Most people hang their deer upside down from a gambrel on a meat pole to skin them. This is a good, easy way to complete the chore. You’ll need to punch a hole in the skin between the deer’s knee and rear tendon for the gambrel, then hoist it up and secure it.
Begin your initial cuts around the bends of each leg. Join these cuts with longer cuts along the interiors of the legs that meet your field-dressing cut on the deer’s belly. The idea is to prepare the hide so that it can all be pulled away as one continuous piece.
Begin carefully working the skin away from the hams / rear legs, both by pulling it and by separating it from the muscle with the edge of your knife blade. The sharper your knife, the easier this task becomes.
When you have enough skin for a good, purchasing grip, roll the hair side underneath itself and start pulling. The skin should pull away pretty easily clear down to the front shoulders.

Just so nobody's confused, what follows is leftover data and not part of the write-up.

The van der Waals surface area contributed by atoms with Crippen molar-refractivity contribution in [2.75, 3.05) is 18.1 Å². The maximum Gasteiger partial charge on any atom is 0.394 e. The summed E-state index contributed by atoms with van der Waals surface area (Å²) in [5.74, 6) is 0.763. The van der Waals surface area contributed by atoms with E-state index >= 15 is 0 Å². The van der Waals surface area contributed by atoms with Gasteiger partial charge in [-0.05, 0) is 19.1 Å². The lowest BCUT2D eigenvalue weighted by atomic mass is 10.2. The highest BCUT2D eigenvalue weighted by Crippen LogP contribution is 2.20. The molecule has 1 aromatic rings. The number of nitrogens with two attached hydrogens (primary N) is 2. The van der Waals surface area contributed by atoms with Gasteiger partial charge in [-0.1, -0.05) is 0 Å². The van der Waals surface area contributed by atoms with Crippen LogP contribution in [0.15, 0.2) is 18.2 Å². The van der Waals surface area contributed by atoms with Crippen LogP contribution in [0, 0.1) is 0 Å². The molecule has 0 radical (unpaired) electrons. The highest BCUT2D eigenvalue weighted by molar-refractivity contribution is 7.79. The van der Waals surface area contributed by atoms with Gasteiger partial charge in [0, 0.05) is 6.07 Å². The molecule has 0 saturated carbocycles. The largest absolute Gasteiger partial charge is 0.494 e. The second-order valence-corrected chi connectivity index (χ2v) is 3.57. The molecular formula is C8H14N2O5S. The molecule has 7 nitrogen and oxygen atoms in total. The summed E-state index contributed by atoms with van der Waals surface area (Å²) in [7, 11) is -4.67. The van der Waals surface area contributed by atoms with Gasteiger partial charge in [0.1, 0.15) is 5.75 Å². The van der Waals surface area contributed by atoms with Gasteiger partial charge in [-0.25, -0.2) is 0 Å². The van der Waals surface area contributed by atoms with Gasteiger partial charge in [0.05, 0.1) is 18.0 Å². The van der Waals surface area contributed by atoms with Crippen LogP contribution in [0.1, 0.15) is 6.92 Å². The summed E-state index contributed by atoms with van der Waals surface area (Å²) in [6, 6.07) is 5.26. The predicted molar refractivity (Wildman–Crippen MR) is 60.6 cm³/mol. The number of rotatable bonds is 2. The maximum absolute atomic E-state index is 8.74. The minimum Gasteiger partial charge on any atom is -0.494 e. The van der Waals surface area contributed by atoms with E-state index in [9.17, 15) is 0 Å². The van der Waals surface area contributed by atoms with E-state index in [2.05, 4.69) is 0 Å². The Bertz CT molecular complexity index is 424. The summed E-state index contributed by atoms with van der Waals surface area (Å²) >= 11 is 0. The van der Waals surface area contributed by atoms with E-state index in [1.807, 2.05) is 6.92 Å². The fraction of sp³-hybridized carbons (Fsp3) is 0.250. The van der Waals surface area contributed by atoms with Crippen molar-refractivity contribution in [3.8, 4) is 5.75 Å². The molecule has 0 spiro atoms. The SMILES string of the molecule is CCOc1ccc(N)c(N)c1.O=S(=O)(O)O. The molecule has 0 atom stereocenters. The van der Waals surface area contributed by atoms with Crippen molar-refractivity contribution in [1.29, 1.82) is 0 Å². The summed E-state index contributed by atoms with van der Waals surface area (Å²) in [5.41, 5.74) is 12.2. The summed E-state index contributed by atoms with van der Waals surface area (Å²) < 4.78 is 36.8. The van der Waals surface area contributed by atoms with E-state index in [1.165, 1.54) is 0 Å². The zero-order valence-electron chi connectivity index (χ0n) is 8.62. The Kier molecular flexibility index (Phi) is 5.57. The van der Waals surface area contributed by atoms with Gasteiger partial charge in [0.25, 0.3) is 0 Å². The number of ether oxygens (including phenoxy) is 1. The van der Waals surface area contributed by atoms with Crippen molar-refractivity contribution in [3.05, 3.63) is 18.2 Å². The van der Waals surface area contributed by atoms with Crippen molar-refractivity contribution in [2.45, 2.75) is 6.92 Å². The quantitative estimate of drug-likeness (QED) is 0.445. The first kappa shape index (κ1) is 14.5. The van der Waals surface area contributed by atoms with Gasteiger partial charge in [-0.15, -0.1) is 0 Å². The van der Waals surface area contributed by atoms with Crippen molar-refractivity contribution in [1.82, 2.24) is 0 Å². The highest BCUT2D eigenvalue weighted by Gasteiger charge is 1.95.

At the front shoulders, you’ll need your knife again to separate the remainder of the hide from in and around the various joints. Continue skinning it away all the way to the deer’s throat.
From there, use your knife or a bone saw to cut off the deer’s head and completely remove the hide. (Obviously, if this is a buck you want for the wall, the skinning process will need to be heavily modified to preserve the cape. Check out Tony Hansen’s caping videos here and here.)
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There’s work to do after the trigger is pulled, but the cleaning and the cooking can be fun as the hunt itself. Timber 2 Table is where Realtree’s experts will teach you to skin a squirrel in 1 minute, cape a buck for the wall, grill a delectable wild turkey popper and so much more.